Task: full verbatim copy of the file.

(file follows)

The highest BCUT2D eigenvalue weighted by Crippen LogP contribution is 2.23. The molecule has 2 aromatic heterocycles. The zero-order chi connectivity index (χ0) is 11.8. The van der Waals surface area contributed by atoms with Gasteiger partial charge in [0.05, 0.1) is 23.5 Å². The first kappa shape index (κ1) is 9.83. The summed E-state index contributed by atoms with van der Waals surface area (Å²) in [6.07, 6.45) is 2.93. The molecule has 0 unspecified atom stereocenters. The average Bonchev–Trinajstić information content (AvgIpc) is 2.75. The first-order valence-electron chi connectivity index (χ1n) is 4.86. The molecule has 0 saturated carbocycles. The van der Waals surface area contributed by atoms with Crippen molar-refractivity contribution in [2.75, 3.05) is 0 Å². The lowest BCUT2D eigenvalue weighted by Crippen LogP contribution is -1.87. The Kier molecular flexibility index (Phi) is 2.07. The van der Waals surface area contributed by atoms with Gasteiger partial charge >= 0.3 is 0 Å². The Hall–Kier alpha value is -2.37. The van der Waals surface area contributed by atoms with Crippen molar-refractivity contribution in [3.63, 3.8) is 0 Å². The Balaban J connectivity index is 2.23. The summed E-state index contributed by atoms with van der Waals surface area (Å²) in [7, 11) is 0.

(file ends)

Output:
The highest BCUT2D eigenvalue weighted by Crippen LogP contribution is 2.23. The molecule has 2 aromatic heterocycles. The zero-order chi connectivity index (χ0) is 11.8. The van der Waals surface area contributed by atoms with Gasteiger partial charge in [0.05, 0.1) is 23.5 Å². The first kappa shape index (κ1) is 9.83. The summed E-state index contributed by atoms with van der Waals surface area (Å²) in [6.07, 6.45) is 2.93. The molecule has 0 unspecified atom stereocenters. The average Bonchev–Trinajstić information content (AvgIpc) is 2.75. The first-order valence-electron chi connectivity index (χ1n) is 4.86. The molecule has 0 saturated carbocycles. The van der Waals surface area contributed by atoms with Crippen molar-refractivity contribution in [2.75, 3.05) is 0 Å². The lowest BCUT2D eigenvalue weighted by Crippen LogP contribution is -1.87. The Kier molecular flexibility index (Phi) is 2.07. The van der Waals surface area contributed by atoms with Gasteiger partial charge >= 0.3 is 0 Å². The Hall–Kier alpha value is -2.37. The van der Waals surface area contributed by atoms with Crippen molar-refractivity contribution in [3.63, 3.8) is 0 Å². The Balaban J connectivity index is 2.23. The summed E-state index contributed by atoms with van der Waals surface area (Å²) in [7, 11) is 0.